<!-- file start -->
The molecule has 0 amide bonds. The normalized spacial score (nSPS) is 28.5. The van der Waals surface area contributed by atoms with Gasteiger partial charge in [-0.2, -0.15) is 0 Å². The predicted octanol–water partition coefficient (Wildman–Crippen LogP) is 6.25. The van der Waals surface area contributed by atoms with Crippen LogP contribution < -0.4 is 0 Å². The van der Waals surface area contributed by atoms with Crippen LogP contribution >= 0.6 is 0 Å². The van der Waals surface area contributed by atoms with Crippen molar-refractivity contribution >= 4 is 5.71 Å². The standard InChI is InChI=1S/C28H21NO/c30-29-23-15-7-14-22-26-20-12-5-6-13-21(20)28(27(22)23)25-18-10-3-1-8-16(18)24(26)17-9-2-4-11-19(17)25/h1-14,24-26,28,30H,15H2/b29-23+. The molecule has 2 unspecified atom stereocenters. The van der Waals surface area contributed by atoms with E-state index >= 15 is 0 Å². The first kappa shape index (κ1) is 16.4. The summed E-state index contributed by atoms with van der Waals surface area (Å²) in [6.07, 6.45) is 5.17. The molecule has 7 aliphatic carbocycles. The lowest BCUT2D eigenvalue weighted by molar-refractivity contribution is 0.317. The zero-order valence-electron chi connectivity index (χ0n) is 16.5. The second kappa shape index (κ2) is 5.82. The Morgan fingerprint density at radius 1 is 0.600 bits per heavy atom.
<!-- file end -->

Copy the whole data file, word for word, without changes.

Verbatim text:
The molecule has 0 amide bonds. The normalized spacial score (nSPS) is 28.5. The van der Waals surface area contributed by atoms with Gasteiger partial charge in [-0.2, -0.15) is 0 Å². The predicted octanol–water partition coefficient (Wildman–Crippen LogP) is 6.25. The van der Waals surface area contributed by atoms with Crippen LogP contribution < -0.4 is 0 Å². The van der Waals surface area contributed by atoms with Crippen LogP contribution >= 0.6 is 0 Å². The van der Waals surface area contributed by atoms with Crippen molar-refractivity contribution >= 4 is 5.71 Å². The standard InChI is InChI=1S/C28H21NO/c30-29-23-15-7-14-22-26-20-12-5-6-13-21(20)28(27(22)23)25-18-10-3-1-8-16(18)24(26)17-9-2-4-11-19(17)25/h1-14,24-26,28,30H,15H2/b29-23+. The molecule has 2 unspecified atom stereocenters. The van der Waals surface area contributed by atoms with E-state index >= 15 is 0 Å². The first kappa shape index (κ1) is 16.4. The summed E-state index contributed by atoms with van der Waals surface area (Å²) in [6.07, 6.45) is 5.17. The molecule has 7 aliphatic carbocycles. The lowest BCUT2D eigenvalue weighted by molar-refractivity contribution is 0.317. The zero-order valence-electron chi connectivity index (χ0n) is 16.5. The second kappa shape index (κ2) is 5.82. The Morgan fingerprint density at radius 1 is 0.600 bits per heavy atom.